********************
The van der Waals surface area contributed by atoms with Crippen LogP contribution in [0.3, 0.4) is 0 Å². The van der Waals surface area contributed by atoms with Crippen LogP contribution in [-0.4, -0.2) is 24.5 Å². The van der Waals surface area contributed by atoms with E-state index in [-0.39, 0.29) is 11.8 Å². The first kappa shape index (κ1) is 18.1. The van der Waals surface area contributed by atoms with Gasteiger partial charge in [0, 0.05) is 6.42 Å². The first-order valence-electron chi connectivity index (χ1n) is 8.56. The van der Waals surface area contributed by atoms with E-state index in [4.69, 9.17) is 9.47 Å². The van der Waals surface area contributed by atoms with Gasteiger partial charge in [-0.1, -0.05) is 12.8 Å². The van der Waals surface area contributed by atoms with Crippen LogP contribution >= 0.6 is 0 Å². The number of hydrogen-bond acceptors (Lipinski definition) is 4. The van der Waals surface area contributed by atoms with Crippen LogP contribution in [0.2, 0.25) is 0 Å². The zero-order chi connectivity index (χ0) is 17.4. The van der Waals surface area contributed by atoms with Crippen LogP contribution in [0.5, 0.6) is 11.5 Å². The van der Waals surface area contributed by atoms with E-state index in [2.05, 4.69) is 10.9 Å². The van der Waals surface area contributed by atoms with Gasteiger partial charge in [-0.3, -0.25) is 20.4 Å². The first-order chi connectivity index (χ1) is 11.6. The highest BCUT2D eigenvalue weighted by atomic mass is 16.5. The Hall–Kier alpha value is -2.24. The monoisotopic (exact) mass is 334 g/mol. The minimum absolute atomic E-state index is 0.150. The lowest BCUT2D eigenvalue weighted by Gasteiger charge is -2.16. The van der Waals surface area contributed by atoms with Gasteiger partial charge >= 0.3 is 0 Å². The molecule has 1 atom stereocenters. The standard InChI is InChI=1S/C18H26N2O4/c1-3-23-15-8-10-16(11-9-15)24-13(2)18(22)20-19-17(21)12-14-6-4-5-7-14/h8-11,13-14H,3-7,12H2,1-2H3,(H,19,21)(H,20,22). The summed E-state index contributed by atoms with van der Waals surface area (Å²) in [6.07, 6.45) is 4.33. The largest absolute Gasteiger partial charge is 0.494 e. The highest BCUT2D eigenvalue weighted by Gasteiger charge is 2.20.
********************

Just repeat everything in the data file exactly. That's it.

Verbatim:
The van der Waals surface area contributed by atoms with Crippen LogP contribution in [0.3, 0.4) is 0 Å². The van der Waals surface area contributed by atoms with Crippen LogP contribution in [-0.4, -0.2) is 24.5 Å². The van der Waals surface area contributed by atoms with E-state index in [-0.39, 0.29) is 11.8 Å². The first kappa shape index (κ1) is 18.1. The van der Waals surface area contributed by atoms with Gasteiger partial charge in [0, 0.05) is 6.42 Å². The first-order valence-electron chi connectivity index (χ1n) is 8.56. The van der Waals surface area contributed by atoms with E-state index in [4.69, 9.17) is 9.47 Å². The van der Waals surface area contributed by atoms with Gasteiger partial charge in [-0.1, -0.05) is 12.8 Å². The van der Waals surface area contributed by atoms with Crippen LogP contribution >= 0.6 is 0 Å². The number of hydrogen-bond acceptors (Lipinski definition) is 4. The van der Waals surface area contributed by atoms with Crippen LogP contribution in [0.2, 0.25) is 0 Å². The zero-order chi connectivity index (χ0) is 17.4. The van der Waals surface area contributed by atoms with Crippen LogP contribution in [0.5, 0.6) is 11.5 Å². The van der Waals surface area contributed by atoms with E-state index in [2.05, 4.69) is 10.9 Å². The van der Waals surface area contributed by atoms with Gasteiger partial charge in [-0.3, -0.25) is 20.4 Å². The first-order chi connectivity index (χ1) is 11.6. The highest BCUT2D eigenvalue weighted by atomic mass is 16.5. The Hall–Kier alpha value is -2.24. The monoisotopic (exact) mass is 334 g/mol. The minimum absolute atomic E-state index is 0.150. The lowest BCUT2D eigenvalue weighted by Gasteiger charge is -2.16. The van der Waals surface area contributed by atoms with Gasteiger partial charge >= 0.3 is 0 Å². The molecule has 1 atom stereocenters. The standard InChI is InChI=1S/C18H26N2O4/c1-3-23-15-8-10-16(11-9-15)24-13(2)18(22)20-19-17(21)12-14-6-4-5-7-14/h8-11,13-14H,3-7,12H2,1-2H3,(H,19,21)(H,20,22). The summed E-state index contributed by atoms with van der Waals surface area (Å²) in [6.07, 6.45) is 4.33. The largest absolute Gasteiger partial charge is 0.494 e. The highest BCUT2D eigenvalue weighted by Gasteiger charge is 2.20.